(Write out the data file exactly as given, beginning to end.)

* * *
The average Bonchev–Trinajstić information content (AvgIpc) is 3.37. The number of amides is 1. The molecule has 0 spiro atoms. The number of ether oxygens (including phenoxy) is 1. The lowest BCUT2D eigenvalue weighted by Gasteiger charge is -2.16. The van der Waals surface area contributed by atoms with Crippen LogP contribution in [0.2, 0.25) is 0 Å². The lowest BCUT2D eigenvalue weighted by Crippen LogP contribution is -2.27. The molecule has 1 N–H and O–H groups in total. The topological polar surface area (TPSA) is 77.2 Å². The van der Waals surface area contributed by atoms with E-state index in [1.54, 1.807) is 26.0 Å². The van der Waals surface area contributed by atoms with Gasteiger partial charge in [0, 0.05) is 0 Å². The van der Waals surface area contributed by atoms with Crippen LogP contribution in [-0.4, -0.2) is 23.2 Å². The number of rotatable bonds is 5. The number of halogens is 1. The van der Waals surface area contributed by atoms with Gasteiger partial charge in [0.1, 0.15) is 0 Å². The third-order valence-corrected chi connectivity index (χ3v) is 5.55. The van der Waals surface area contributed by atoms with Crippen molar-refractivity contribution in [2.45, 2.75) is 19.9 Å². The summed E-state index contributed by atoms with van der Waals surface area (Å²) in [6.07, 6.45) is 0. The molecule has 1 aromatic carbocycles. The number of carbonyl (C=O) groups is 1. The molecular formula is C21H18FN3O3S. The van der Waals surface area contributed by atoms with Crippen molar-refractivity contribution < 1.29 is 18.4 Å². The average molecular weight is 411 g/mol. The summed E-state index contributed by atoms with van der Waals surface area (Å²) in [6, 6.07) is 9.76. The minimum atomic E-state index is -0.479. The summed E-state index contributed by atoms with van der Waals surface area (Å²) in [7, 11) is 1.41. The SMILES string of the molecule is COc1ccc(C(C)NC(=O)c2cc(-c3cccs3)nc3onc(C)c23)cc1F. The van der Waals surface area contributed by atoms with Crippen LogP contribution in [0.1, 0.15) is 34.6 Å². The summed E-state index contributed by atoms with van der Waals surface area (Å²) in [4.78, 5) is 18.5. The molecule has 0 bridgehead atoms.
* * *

The average Bonchev–Trinajstić information content (AvgIpc) is 3.37. The number of amides is 1. The molecule has 0 spiro atoms. The number of ether oxygens (including phenoxy) is 1. The lowest BCUT2D eigenvalue weighted by Gasteiger charge is -2.16. The van der Waals surface area contributed by atoms with Crippen LogP contribution in [0.2, 0.25) is 0 Å². The lowest BCUT2D eigenvalue weighted by Crippen LogP contribution is -2.27. The molecule has 1 N–H and O–H groups in total. The topological polar surface area (TPSA) is 77.2 Å². The van der Waals surface area contributed by atoms with E-state index in [1.54, 1.807) is 26.0 Å². The van der Waals surface area contributed by atoms with Gasteiger partial charge in [0, 0.05) is 0 Å². The van der Waals surface area contributed by atoms with Crippen LogP contribution in [-0.4, -0.2) is 23.2 Å². The number of rotatable bonds is 5. The number of halogens is 1. The van der Waals surface area contributed by atoms with Gasteiger partial charge in [0.1, 0.15) is 0 Å². The third-order valence-corrected chi connectivity index (χ3v) is 5.55. The van der Waals surface area contributed by atoms with Crippen molar-refractivity contribution in [2.45, 2.75) is 19.9 Å². The summed E-state index contributed by atoms with van der Waals surface area (Å²) in [6.07, 6.45) is 0. The molecule has 1 aromatic carbocycles. The number of carbonyl (C=O) groups is 1. The molecular formula is C21H18FN3O3S. The van der Waals surface area contributed by atoms with Crippen molar-refractivity contribution < 1.29 is 18.4 Å². The average molecular weight is 411 g/mol. The summed E-state index contributed by atoms with van der Waals surface area (Å²) in [6, 6.07) is 9.76. The minimum atomic E-state index is -0.479. The summed E-state index contributed by atoms with van der Waals surface area (Å²) in [7, 11) is 1.41. The SMILES string of the molecule is COc1ccc(C(C)NC(=O)c2cc(-c3cccs3)nc3onc(C)c23)cc1F. The van der Waals surface area contributed by atoms with Crippen LogP contribution in [0.1, 0.15) is 34.6 Å². The summed E-state index contributed by atoms with van der Waals surface area (Å²) in [4.78, 5) is 18.5. The molecule has 0 bridgehead atoms.